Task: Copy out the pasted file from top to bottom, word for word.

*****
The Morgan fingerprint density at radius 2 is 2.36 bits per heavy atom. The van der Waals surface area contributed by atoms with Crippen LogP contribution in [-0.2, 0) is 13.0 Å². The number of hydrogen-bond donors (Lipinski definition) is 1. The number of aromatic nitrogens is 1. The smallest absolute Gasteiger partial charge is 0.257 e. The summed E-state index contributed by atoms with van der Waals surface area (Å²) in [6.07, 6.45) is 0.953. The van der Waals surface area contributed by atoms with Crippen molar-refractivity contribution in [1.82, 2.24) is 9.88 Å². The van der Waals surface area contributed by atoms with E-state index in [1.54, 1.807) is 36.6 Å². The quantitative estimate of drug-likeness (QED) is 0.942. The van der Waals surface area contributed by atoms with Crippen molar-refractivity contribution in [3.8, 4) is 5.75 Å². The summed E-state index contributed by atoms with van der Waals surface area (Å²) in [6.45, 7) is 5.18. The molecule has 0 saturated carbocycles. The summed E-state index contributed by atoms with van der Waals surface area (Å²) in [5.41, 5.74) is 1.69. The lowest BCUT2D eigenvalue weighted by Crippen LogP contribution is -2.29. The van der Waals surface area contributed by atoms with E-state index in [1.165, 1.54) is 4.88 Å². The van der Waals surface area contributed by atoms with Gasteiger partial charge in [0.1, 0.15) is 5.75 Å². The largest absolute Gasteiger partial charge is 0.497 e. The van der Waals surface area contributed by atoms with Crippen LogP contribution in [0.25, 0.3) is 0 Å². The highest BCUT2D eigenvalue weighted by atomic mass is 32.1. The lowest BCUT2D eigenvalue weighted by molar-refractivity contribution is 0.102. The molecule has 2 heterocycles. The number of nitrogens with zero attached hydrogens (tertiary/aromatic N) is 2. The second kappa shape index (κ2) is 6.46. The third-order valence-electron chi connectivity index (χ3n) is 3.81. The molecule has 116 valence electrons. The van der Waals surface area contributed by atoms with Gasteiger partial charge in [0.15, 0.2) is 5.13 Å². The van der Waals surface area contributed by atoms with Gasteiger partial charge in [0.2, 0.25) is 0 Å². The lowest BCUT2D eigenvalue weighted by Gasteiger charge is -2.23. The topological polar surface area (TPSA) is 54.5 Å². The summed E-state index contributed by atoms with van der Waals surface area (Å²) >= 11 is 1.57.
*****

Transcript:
The Morgan fingerprint density at radius 2 is 2.36 bits per heavy atom. The van der Waals surface area contributed by atoms with Crippen LogP contribution in [-0.2, 0) is 13.0 Å². The number of hydrogen-bond donors (Lipinski definition) is 1. The number of aromatic nitrogens is 1. The smallest absolute Gasteiger partial charge is 0.257 e. The summed E-state index contributed by atoms with van der Waals surface area (Å²) in [6.07, 6.45) is 0.953. The van der Waals surface area contributed by atoms with Crippen molar-refractivity contribution in [1.82, 2.24) is 9.88 Å². The van der Waals surface area contributed by atoms with E-state index in [1.54, 1.807) is 36.6 Å². The quantitative estimate of drug-likeness (QED) is 0.942. The van der Waals surface area contributed by atoms with Crippen molar-refractivity contribution in [3.8, 4) is 5.75 Å². The summed E-state index contributed by atoms with van der Waals surface area (Å²) in [6.45, 7) is 5.18. The molecule has 0 saturated carbocycles. The summed E-state index contributed by atoms with van der Waals surface area (Å²) in [5.41, 5.74) is 1.69. The lowest BCUT2D eigenvalue weighted by Crippen LogP contribution is -2.29. The van der Waals surface area contributed by atoms with E-state index in [1.165, 1.54) is 4.88 Å². The van der Waals surface area contributed by atoms with Gasteiger partial charge in [0.1, 0.15) is 5.75 Å². The largest absolute Gasteiger partial charge is 0.497 e. The van der Waals surface area contributed by atoms with Crippen LogP contribution in [0.25, 0.3) is 0 Å². The highest BCUT2D eigenvalue weighted by atomic mass is 32.1. The lowest BCUT2D eigenvalue weighted by molar-refractivity contribution is 0.102. The molecule has 2 heterocycles. The number of nitrogens with zero attached hydrogens (tertiary/aromatic N) is 2. The second kappa shape index (κ2) is 6.46. The third-order valence-electron chi connectivity index (χ3n) is 3.81. The molecule has 116 valence electrons. The van der Waals surface area contributed by atoms with Gasteiger partial charge in [0.15, 0.2) is 5.13 Å². The van der Waals surface area contributed by atoms with Gasteiger partial charge in [0.2, 0.25) is 0 Å². The lowest BCUT2D eigenvalue weighted by Gasteiger charge is -2.23. The topological polar surface area (TPSA) is 54.5 Å². The summed E-state index contributed by atoms with van der Waals surface area (Å²) >= 11 is 1.57.